This deathless line was spoken by Harvey Korman as Hedley Lamarr in Blazing Saddles, and it is good advice in many situations in today's strange and suspicious world. I use it today discussing the New Hampshire election results in which the Democratic polls released closest to the election did a very bad job of predicting the actual results. Or did they?
A few weeks back, friend of the blog Distributor Cap did a post about polls, which included a definition of margin of error WITH 95% confidence level. This means that if candidate X is preferred by 49% of the people polled and the margin of error is +/- 5%, the pollsters are saying that they are 95% confident the vote tally for X will be between (49+5)% = 54% and (49-5)% = 44%. They could be wrong about this number, but the odds of that are about 1 in 20 of being wrong and 19 in 20 of being right, which is another way to say 95%.
This works pretty well in two person contests or contests where third party candidates will only pick up some small part of the vote, probably less than 5% and certainly less than 10%. In wide open contests like both the Rep and Dem situations right now, where five candidates or more might each pick up a measurable proportion, this 95% confidence is in each number, 95% confident they get Obama right, 95% confident they get Clinton right, etc.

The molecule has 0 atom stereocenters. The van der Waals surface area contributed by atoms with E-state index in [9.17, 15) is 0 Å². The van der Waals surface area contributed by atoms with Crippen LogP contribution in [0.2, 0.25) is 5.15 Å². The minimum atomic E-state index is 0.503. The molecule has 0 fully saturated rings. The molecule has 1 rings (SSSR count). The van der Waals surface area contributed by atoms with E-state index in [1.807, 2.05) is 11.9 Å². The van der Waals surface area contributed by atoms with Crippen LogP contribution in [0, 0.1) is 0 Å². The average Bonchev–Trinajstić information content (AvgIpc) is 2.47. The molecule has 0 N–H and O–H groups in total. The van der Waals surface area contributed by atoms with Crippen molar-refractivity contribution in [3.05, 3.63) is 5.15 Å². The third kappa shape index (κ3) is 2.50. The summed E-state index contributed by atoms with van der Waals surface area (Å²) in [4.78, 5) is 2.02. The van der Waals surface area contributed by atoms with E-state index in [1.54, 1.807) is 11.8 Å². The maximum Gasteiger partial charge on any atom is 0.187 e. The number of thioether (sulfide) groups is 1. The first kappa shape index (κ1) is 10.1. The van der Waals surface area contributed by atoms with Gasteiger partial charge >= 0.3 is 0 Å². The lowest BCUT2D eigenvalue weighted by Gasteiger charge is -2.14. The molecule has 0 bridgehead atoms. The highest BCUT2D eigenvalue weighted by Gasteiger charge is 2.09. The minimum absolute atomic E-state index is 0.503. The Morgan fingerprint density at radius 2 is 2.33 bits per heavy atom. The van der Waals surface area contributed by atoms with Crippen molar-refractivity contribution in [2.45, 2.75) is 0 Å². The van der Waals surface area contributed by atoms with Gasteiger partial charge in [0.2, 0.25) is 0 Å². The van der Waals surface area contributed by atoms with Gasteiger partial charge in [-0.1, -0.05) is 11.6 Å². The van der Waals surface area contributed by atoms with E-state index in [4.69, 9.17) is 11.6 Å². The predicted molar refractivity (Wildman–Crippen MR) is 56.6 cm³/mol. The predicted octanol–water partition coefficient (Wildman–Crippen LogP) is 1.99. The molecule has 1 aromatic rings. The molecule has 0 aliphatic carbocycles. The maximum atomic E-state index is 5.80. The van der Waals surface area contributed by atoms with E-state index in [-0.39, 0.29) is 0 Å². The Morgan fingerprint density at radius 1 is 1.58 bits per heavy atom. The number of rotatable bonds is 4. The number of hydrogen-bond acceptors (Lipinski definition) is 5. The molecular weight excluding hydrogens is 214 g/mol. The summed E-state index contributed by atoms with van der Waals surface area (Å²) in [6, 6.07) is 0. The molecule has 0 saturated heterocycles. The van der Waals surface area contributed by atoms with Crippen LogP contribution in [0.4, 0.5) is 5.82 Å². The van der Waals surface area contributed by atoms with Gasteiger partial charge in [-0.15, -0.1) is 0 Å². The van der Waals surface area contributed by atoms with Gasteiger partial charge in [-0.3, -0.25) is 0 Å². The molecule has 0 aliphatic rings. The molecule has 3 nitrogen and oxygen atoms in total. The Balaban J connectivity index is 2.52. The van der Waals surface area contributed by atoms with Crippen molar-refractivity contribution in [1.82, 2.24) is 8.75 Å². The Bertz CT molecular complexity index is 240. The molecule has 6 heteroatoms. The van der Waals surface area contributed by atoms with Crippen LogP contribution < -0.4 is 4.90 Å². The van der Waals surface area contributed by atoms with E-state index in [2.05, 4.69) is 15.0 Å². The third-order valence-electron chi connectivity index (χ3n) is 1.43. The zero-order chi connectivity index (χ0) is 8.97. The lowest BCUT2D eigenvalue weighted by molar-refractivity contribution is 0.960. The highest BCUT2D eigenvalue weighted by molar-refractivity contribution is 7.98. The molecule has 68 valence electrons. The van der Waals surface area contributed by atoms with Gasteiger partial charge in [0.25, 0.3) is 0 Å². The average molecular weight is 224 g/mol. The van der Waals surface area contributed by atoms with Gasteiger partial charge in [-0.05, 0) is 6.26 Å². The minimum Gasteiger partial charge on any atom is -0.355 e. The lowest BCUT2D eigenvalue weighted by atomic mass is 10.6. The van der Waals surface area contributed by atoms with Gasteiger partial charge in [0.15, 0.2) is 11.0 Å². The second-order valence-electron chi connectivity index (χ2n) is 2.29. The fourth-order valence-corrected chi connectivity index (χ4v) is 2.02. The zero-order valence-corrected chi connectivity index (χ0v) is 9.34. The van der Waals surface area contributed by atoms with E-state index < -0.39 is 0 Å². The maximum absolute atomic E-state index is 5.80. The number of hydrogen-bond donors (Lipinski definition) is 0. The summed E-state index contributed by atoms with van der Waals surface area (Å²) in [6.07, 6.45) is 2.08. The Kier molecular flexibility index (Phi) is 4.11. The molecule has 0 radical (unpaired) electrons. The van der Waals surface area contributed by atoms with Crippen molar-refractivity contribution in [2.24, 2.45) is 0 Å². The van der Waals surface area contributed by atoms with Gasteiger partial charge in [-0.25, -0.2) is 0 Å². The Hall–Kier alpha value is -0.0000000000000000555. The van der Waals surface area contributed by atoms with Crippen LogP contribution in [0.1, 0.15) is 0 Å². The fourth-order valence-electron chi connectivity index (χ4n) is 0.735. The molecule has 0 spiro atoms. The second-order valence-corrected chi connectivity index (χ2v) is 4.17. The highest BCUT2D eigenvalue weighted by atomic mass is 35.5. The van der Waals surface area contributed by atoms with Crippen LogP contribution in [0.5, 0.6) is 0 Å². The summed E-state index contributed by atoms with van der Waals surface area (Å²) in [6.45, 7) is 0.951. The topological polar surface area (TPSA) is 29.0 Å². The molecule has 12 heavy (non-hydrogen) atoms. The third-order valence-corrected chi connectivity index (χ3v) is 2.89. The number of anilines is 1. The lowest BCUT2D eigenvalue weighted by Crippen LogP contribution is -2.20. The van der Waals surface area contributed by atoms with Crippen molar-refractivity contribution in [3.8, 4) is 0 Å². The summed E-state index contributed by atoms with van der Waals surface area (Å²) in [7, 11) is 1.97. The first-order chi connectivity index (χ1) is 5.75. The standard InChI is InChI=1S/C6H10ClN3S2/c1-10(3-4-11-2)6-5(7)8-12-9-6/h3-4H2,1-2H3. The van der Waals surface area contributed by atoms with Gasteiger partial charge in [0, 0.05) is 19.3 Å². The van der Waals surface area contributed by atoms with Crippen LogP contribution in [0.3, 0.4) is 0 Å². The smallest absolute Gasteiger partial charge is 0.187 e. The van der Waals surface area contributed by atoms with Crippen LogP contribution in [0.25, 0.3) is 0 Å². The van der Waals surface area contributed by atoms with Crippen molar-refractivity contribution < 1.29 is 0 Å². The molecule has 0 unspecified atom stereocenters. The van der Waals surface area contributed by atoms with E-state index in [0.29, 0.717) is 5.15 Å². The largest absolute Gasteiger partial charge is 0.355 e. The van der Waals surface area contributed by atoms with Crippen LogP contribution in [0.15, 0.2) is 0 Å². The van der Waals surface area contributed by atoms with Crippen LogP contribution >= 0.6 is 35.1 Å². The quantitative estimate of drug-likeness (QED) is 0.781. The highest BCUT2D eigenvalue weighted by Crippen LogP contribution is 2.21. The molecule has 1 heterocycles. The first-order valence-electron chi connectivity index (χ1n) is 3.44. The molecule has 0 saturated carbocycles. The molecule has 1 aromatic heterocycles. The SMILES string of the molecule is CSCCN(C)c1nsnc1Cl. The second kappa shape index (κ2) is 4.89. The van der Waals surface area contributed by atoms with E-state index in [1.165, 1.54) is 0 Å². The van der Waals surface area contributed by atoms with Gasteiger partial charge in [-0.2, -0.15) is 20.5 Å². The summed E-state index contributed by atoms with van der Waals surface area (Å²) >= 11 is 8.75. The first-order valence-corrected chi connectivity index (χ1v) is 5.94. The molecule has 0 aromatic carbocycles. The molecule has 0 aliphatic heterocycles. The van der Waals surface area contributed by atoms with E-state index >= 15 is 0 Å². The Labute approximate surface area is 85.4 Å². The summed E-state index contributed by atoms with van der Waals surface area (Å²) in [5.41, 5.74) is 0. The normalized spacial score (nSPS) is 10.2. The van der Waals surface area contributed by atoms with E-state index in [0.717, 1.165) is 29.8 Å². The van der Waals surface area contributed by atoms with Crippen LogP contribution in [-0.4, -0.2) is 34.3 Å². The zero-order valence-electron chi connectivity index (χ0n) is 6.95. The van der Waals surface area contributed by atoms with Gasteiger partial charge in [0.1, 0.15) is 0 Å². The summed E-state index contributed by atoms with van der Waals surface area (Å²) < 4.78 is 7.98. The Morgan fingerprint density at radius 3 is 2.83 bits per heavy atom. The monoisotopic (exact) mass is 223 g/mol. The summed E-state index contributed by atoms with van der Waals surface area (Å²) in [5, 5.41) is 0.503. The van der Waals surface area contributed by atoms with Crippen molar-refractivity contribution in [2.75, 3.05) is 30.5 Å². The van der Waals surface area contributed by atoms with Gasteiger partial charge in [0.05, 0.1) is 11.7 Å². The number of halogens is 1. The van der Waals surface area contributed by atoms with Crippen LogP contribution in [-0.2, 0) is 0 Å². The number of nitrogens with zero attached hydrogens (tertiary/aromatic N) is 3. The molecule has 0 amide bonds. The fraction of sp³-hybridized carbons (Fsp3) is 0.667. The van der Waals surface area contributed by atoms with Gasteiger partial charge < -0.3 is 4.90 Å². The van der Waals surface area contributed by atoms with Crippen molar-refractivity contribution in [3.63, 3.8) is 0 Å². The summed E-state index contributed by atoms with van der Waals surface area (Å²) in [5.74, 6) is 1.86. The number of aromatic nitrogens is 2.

In a two person poll, the only ways to make a mistake are either to have one side take a massive amount of the undecided (very rare in late stages) or one side to take away from the opponent, making both numbers wrong. Here the odds are pretty much 95% right, 5% wrong, or 19 in 20, as I stated earlier.
But with five numbers to predict, and each of those predictions at the 95% confidence level, the probability of getting them all right is .95 x .95 x .95 x .95 x .95 = 77.4%. Here are all the odds in five person race.
all 5 right: 77.4%
1 wrong: 20.4%
2 wrong: 2.1%
3, 4 or all five wrong: 0.1%
One time in five these kinds of polls should have one mistake, someone doing much better or much worse than predicted. That's not really a rare occurrence. And for that I repeat the fictional evil politician Hedley Lamarr, for even evil politicians can give good advice every once in a while.
(Ladies and) Gentlemen, rest your sphincters.
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